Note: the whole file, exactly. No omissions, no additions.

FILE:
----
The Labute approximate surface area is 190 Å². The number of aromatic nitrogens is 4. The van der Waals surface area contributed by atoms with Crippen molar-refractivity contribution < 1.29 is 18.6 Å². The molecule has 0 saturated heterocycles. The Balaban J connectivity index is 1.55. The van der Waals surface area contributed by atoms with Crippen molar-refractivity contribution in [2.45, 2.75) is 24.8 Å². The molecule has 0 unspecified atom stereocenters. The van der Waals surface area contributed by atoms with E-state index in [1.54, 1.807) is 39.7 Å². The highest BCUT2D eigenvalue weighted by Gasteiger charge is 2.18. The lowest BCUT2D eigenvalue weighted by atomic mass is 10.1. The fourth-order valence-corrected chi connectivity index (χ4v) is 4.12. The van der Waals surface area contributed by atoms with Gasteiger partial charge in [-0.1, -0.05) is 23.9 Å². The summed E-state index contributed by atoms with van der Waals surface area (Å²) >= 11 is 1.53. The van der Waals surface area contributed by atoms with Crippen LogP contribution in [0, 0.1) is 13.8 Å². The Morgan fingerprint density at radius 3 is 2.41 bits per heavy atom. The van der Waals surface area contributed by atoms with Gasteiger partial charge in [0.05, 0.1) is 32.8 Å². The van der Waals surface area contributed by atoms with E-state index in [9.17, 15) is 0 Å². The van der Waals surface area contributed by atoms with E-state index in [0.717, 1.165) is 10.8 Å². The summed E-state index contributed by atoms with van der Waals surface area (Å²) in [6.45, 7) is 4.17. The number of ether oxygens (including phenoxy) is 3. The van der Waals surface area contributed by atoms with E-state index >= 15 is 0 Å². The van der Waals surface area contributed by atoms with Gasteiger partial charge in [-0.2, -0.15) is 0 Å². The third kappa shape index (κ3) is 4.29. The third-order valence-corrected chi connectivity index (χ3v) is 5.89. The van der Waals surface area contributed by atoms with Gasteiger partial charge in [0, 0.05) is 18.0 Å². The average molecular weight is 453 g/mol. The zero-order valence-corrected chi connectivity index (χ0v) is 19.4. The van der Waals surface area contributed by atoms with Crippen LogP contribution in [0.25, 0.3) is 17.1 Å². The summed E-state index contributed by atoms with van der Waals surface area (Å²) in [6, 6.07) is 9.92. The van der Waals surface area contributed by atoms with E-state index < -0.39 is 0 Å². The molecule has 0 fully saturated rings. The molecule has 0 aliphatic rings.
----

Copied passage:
The Labute approximate surface area is 190 Å². The number of aromatic nitrogens is 4. The van der Waals surface area contributed by atoms with Crippen molar-refractivity contribution < 1.29 is 18.6 Å². The molecule has 0 saturated heterocycles. The Balaban J connectivity index is 1.55. The van der Waals surface area contributed by atoms with Crippen molar-refractivity contribution in [2.45, 2.75) is 24.8 Å². The molecule has 0 unspecified atom stereocenters. The van der Waals surface area contributed by atoms with E-state index in [1.54, 1.807) is 39.7 Å². The highest BCUT2D eigenvalue weighted by Gasteiger charge is 2.18. The lowest BCUT2D eigenvalue weighted by atomic mass is 10.1. The fourth-order valence-corrected chi connectivity index (χ4v) is 4.12. The van der Waals surface area contributed by atoms with Gasteiger partial charge in [-0.1, -0.05) is 23.9 Å². The summed E-state index contributed by atoms with van der Waals surface area (Å²) >= 11 is 1.53. The van der Waals surface area contributed by atoms with Crippen LogP contribution in [0, 0.1) is 13.8 Å². The Morgan fingerprint density at radius 3 is 2.41 bits per heavy atom. The van der Waals surface area contributed by atoms with Gasteiger partial charge in [0.05, 0.1) is 32.8 Å². The van der Waals surface area contributed by atoms with E-state index in [9.17, 15) is 0 Å². The van der Waals surface area contributed by atoms with E-state index in [0.717, 1.165) is 10.8 Å². The summed E-state index contributed by atoms with van der Waals surface area (Å²) in [6.45, 7) is 4.17. The number of ether oxygens (including phenoxy) is 3. The van der Waals surface area contributed by atoms with E-state index >= 15 is 0 Å². The van der Waals surface area contributed by atoms with Gasteiger partial charge in [-0.2, -0.15) is 0 Å². The third kappa shape index (κ3) is 4.29. The third-order valence-corrected chi connectivity index (χ3v) is 5.89. The van der Waals surface area contributed by atoms with Gasteiger partial charge in [0, 0.05) is 18.0 Å². The average molecular weight is 453 g/mol. The zero-order valence-corrected chi connectivity index (χ0v) is 19.4. The van der Waals surface area contributed by atoms with Crippen LogP contribution in [0.25, 0.3) is 17.1 Å². The summed E-state index contributed by atoms with van der Waals surface area (Å²) in [6, 6.07) is 9.92. The van der Waals surface area contributed by atoms with E-state index < -0.39 is 0 Å². The molecule has 0 fully saturated rings. The molecule has 0 aliphatic rings.